Squamis- Lillooet Food Project Local Food
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The Whistler Centre for Sustainability is leading a project to advance region-wide initiatives that create a more sustainable food system in the Squamish-Lillooet region.

Squamish-Lillooet Food Project

Advancing a Sustainable Food System

Program Overview

Building on existing plans and policies, and a scan of best practices and existing gaps, the project will convene key food and agriculture players from across the region to share successes that can be scaled up, to identify barriers that require region-wide solutions, and identify and secure commitment to implement what’s needed across the region to improve farm protection, food production, local processing, marketing, etc.

The project follows on the heels of the Southwest BC Bioregion Food System Design Project recently completed by Kwantlen Polytechnic University. The Centre will provide support, facilitation and assistance to advance region-wide initiatives, working with the region’s local governments and with the many food and agriculture-related organizations.

Program Updates

The Squamish Lillooet Food Sustainability project aims to advance regional food sustainability and self-reliance. A regional task force was created in 2018, which has identified eight initiatives to advance food sustainability.

Food sustainability initiatives are currently being implemented by the Task Force members and partner organizations. Our project this year aims to

  • support the partners with implementation of the actions,
  • to convene the Task Force to share updates with each other, and determine ways to collaborate on their initiatives,
  • to identify additional collaborative actions to advance regional food sustainability.

Our project supports existing policies and programs in the region, including the existing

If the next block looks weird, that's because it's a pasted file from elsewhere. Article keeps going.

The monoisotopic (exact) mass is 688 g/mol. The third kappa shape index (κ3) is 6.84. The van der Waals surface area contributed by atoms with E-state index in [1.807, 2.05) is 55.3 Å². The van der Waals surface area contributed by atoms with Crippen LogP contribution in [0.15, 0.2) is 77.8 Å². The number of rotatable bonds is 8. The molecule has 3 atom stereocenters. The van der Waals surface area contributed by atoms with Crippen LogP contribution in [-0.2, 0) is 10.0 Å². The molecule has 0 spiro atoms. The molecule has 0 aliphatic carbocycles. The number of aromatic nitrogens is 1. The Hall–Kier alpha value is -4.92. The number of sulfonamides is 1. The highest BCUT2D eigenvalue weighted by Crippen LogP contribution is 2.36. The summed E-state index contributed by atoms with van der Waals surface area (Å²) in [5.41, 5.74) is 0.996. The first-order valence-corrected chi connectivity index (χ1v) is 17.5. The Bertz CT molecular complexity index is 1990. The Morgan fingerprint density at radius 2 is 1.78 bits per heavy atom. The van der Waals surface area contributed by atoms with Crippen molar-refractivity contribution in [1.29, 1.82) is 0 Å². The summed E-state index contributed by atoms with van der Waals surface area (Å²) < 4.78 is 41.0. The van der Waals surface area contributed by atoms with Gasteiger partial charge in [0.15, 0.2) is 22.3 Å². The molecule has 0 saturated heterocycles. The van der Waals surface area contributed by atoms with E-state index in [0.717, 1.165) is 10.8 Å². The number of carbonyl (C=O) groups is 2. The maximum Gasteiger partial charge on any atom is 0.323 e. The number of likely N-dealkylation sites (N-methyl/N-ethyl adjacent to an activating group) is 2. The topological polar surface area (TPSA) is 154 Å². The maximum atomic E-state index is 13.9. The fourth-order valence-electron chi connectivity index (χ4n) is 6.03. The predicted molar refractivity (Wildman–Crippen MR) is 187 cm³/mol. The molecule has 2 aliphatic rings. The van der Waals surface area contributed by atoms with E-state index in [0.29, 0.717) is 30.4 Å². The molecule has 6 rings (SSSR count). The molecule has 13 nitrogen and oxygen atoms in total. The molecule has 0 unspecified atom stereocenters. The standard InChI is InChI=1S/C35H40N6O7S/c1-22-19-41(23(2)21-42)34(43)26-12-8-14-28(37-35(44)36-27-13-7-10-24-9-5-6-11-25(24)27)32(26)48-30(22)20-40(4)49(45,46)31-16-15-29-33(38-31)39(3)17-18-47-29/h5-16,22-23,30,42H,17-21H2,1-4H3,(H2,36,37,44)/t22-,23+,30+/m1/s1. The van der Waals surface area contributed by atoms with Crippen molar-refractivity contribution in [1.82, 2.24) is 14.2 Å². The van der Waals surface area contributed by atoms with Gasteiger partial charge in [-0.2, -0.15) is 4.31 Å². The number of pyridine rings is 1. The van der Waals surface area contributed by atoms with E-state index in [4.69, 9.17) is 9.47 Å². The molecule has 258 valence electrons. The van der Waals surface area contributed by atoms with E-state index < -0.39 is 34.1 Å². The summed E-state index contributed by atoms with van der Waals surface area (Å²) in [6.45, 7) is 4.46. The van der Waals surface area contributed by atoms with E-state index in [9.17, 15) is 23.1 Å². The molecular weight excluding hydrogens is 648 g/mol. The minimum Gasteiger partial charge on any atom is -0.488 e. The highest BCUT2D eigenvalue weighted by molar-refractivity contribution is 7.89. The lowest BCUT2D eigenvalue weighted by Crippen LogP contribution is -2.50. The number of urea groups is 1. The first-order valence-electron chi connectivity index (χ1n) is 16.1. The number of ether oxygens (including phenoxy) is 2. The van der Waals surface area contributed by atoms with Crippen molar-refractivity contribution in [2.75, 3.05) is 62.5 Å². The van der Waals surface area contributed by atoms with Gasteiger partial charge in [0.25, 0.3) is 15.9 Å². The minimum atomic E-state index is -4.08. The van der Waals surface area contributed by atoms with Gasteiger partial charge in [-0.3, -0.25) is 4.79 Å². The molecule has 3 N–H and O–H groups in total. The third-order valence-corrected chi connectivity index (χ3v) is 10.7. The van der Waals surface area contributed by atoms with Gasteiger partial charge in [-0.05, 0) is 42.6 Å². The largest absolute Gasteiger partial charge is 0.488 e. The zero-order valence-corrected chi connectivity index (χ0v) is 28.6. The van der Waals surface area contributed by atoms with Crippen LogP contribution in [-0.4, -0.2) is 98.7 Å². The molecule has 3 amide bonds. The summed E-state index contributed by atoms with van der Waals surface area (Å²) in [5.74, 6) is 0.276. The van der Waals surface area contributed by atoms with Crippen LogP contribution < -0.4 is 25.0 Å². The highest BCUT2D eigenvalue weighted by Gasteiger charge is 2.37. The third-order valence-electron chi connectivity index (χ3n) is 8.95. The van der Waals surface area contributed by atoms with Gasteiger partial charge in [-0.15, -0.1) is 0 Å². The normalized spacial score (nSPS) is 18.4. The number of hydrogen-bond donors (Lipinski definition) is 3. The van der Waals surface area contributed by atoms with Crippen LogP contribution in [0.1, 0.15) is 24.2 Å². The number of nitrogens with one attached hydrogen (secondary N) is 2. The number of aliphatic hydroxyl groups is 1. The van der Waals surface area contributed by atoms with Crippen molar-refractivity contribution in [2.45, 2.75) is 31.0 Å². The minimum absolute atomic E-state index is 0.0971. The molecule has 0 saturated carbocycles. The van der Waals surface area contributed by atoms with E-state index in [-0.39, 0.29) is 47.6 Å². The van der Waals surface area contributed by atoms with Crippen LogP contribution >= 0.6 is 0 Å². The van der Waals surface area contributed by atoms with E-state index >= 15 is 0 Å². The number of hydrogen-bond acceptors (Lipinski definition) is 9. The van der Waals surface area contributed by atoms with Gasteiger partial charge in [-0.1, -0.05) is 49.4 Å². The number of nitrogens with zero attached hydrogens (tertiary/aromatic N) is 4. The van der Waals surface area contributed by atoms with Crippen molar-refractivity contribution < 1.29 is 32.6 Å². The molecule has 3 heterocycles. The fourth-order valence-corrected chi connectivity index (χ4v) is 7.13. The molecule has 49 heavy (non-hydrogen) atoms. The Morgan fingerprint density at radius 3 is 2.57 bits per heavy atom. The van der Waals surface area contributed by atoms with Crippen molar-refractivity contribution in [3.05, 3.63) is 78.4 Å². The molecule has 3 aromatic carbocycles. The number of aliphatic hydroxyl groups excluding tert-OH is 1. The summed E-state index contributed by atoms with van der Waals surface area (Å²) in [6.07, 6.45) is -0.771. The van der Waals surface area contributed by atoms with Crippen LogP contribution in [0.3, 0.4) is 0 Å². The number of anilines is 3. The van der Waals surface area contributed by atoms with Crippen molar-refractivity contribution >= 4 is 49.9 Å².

• Agriculture Plans
  • municipal OCP policies
  • SLRD Regional Growth Strategy directions, and
  • work of the Squamish Food Policy Council

Click on the tabs below to find out what the task force and partners are doing to implement the seven collaborative regional food actions. Learn more about Phase 1 of the Squamish Lillooet Food Project here.

Click through the tabs for a quick synopsis of each of the actions defined in the regional food action plan by the regional food task force.

The Village of Pemberton is teaming up with the Squamish Lillooet Regional District and the Lillooet Agricultural Food Society to create an educational land awareness brochure to help new land buyers understand the realities of living next to a farm or agricultural operation (baaaahhhhh!), with the purpose of helping to minimize potential conflict and increase understanding between farming operations and new land owners. The resource will be available online, and brochures will also be available at multiple locations in the region.

Producing and selling meat on small scale farms in B.C. comes with many challenges – one of which is legislative compliance. The B.C. Small Scale Meat Producers’ Association was formed in 2018 to advocate for regulation reform and associated legislative compliance to grow and promote the industry. The need for a local representative in this Association was identified and met through this project with the recruitment of a regional representative from Stony Mountain Farms in Squamish. The regional representative will identify opportunities for collaboration, stay alert to local funding opportunities, and inform the B.C. Small Scale Meat Producers’ Association of local issues. 

How much can you get with $20?Squamish-Lillooet Food Project Nutrition Poster This question is being answered in a joint initiative spearheaded by MarketWurks and Vancouver Coastal Health as they compare the nutritional analysis of a $20 meal from MacDonald’s versus a $20 purchase at the local farmers’ market. The duo has created an infographic poster that breaks it all down – from calories, to grams of fat to vitamins and minerals.